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(pah li VIZ u mab)

Dosage Forms

Excipient information presented when available (limited, particularly for generics); consult specific product labeling.

Solution, Intramuscular [preservative free]:

Synagis: 50 mg/0.5 mL (0.5 mL); 100 mg/mL (1 mL) [contains glycine, histidine]

Brand Names: U.S.

  • Synagis

Pharmacologic Category

  • Monoclonal Antibody


Exhibits neutralizing and fusion-inhibitory activity against RSV; these activities inhibit RSV replication in laboratory and clinical studies

Time to Peak

Time to achieve adequate serum antibody titers: 48 hours

Half-Life Elimination

Infants and Children <24 months: 20 days

Use: Labeled Indications

Respiratory syncytial virus prophylaxis: Prevention of serious lower respiratory tract disease caused by respiratory syncytial virus (RSV) in pediatric patients at high risk of RSV disease. Safety and efficacy were established in infants with bronchopulmonary dysplasia (BPD), infants with a history of premature birth (≤35 weeks gestational age), and children with hemodynamically significant congenital heart disease (CHD).

The American Academy of Pediatrics (AAP, 2014) recommends RSV prophylaxis with palivizumab during RSV season for:

Infants born at ≤28 weeks 6 days gestational age and <12 months at the start of RSV season

Infants <12 months of age with chronic lung disease (CLD) of prematurity

Infants ≤12 months of age with hemodynamically significant congenital heart disease (CHD)

Infants and children <24 months of age with CLD of prematurity necessitating medical therapy (eg, supplemental oxygen, bronchodilator, diuretic, or chronic steroid therapy) within 6 months prior to the beginning of RSV season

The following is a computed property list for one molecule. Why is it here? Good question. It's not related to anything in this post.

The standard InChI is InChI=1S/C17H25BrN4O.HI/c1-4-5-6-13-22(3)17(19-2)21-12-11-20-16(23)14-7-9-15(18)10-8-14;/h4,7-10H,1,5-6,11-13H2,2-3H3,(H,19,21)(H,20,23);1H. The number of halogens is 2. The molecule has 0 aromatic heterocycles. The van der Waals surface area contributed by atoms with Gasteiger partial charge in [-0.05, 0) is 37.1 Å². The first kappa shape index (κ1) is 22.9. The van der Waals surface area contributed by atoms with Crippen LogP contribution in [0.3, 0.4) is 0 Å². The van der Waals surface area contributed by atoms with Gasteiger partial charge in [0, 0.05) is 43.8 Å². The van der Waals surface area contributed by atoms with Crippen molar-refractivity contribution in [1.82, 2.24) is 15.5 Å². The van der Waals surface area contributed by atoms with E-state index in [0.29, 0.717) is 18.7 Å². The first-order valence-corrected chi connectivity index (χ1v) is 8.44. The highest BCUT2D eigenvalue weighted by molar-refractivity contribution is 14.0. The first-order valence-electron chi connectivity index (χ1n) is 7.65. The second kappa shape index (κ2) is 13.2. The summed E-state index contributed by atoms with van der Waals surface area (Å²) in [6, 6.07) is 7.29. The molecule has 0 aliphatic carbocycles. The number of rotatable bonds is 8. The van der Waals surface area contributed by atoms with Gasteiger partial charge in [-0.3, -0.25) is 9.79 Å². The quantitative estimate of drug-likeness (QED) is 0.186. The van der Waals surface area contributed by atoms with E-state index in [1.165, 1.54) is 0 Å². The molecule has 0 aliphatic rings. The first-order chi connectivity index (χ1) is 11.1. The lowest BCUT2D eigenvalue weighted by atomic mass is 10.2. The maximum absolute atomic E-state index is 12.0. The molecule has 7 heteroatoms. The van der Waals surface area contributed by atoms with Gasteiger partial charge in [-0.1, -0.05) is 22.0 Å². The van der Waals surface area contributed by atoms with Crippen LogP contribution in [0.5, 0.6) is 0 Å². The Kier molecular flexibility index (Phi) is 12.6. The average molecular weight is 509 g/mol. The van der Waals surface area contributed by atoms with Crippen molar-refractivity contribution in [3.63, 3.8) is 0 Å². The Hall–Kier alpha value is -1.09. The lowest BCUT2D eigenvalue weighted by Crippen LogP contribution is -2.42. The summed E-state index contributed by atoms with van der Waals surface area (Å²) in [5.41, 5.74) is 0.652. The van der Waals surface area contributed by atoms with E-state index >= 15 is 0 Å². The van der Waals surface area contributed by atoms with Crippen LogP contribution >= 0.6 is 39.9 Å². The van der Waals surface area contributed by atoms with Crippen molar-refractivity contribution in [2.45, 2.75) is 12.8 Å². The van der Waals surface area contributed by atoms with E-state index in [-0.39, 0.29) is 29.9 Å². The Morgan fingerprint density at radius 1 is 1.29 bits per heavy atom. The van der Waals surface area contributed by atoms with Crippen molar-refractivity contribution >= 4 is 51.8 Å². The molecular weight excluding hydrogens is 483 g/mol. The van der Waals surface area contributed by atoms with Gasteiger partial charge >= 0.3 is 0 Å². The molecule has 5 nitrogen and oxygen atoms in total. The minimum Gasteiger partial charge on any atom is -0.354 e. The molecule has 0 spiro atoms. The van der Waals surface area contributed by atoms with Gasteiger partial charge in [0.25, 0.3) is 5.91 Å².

AAP also suggests that palivizumab prophylaxis may be considered in the following circumstances:

Infants <12 months of age with congenital airway abnormality or neuromuscular disorder that decreases the ability to manage airway secretions

Infants <12 months of age with cystic fibrosis with clinical evidence of CLD and/or nutritional compromise

Children <24 months with cystic fibrosis with severe lung disease (previous hospitalization for pulmonary exacerbation in the first year of life or abnormalities on chest radiography or chest computed tomography that persist when stable) or weight for length less than the 10th percentile

Infants and children <24 months who are profoundly immunocompromised

Infants and children <24 months undergoing cardiac transplantation during RSV season

Limitations of use: Safety and efficacy have not been established for treatment of RSV disease.


Significant prior hypersensitivity reaction to palivizumab or any component of the formulation

Dosing: Pediatric

Prevention of RSV: IM: Infants and Children <2 years: 15 mg/kg of body weight, monthly throughout RSV season (first dose administered prior to commencement of RSV season). Note: The American Academy of Pediatrics (AAP) recommends a maximum of 5 doses per season; if hospitalization occurs for breakthrough RSV infection, monthly prophylaxis should be discontinued for the remainder of that season (AAP, 2014).

Cardiopulmonary bypass patients: IM: Administer an additional dose as soon as possible after cardiopulmonary bypass procedure or at the conclusion of extracorporeal membrane oxygenation, even if <1 month from previous dose (AAP, 2014).

Dosing: Renal Impairment

There are no dosage adjustments provided in the manufacturer’s labeling.

Dosing: Hepatic Impairment

There are no dosage adjustments provided in the manufacturer’s labeling.